Protestant Nonconformity in Twyford and Thorpe Satchville

Twyford is 15 miles north-east of Leicester and 7 miles south of Melton Mowbray Thorpe Satchville is a neighbouring hamlet within the parish.

Twyford

Early nonconformity

There was just one nonconformist recorded in 1676.[1]John Jeffreies, a Baptist, was holding religious meetings in Somerby and Twyford in about 1705. These were attracting 100 hearers, including four voters.[2] The following year vicar Robert Seagrave reported five male dissenters in the parish (including Thorpe Satchville) out of 107 families. ‘Some parts of their families’ were also nonconformists. They met for worship occasionally in a private house. By 1709 Rev. Seagrave recorded ‘part of six families’ were Presbyterians and ‘Anabaptists’ although there was ‘seldom or never’ any meeting in the parish. In 1712 ‘part of 4 families’ were described as ‘Independents or Anabaptists’, who met together on the second Sunday of every month under John Jefferys, their teacher.[3]

Andrew Peak’s house in Twyford was licensed for religious worship in 1716, as was James Hewerdine’s house in 1736.[4]

No response from Twyford survives to the Meeting House Return of 1829, and it is possible there were no nonconformist congregations meeting in the village at that date.

 

Wesleyan Methodists

A Wesleyan chapel, which was built in the Gothic style, cost £300 when it was constructed in 1845.[5] It had 60 free seats and 75 other seats. Two services, in the afternoon and evening, were held on Sunday 30 March 1851, attended by 80 and 90 people respectively. The average attendance was 70 in the afternoon and 100 in the evening. A Sunday School also met that afternoon, attended by 23 people, significantly fewer than the usual attendance of around 40.[6] In 1853, a schoolroom was added to the chapel. This was attended by both day scholars and Sunday school pupils.[7]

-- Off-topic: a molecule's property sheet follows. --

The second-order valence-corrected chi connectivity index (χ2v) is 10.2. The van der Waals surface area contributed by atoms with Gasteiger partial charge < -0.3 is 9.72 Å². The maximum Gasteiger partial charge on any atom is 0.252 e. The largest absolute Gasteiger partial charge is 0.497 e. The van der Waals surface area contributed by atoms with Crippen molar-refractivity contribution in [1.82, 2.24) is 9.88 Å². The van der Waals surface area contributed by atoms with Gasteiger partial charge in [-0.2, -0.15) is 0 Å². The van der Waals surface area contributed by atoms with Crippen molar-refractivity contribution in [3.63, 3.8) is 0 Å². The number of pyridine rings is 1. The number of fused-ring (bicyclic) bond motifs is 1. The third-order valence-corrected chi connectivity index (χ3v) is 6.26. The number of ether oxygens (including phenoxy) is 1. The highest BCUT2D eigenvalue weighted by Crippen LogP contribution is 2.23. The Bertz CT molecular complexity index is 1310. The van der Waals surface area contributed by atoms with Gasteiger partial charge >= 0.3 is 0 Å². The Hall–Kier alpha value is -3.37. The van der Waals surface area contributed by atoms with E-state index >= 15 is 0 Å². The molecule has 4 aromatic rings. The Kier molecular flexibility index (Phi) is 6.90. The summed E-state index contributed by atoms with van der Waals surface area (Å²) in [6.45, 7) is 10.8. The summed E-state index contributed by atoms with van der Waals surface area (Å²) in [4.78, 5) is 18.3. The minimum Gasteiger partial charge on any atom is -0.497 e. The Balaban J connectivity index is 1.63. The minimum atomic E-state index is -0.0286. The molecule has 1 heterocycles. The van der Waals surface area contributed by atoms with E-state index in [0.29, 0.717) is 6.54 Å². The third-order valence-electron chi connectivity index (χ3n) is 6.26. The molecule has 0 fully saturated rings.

Thorpe Satchville

 

Primitive Methodists

A Primitive Methodist congregation began to meet in the mid 1840s, and by the early 1880s were using an ‘old preaching room’. A site was purchased for a new chapel, and in August 1885 the foundation and memorial stones were laid.[8] The chapel opened on 25 October 1885, and had cost £200, although only £125 had been collected at that date, leaving a debt of £75 to be cleared.[9]

 

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[1] A. Whiteman, The Compton Census of 1676: A Critical Edition (London, 1986), p. 339

[2] Dr Williams’s Library, Evans List, fol 66.

[3] J. Broad (ed.), Bishop Wake’s summary of visitation returns from the diocese of Lincoln, 1706-1715. Part 2, Outside Lincolnshire (Huntingdonshire, Hertfordshire, Bedfordshire, Leicestershire, Buckinghamshire) (Oxford, 2012), 830.

[4] ROLLR, rot. 2v, 4

[5] White, Hist. Gaz. & Dir. Leics. (Sheffield 1846), p. 463

[6] TNA, HO 129/418/16

[7] White, Hist. Gaz. & Dir. Leics. (Sheffield 1863), p. 635

 

[8]Grantham Journal, 29 Aug. 1885;5 Sept. 1885

[9]Grantham Journal, 31 Oct. 1885.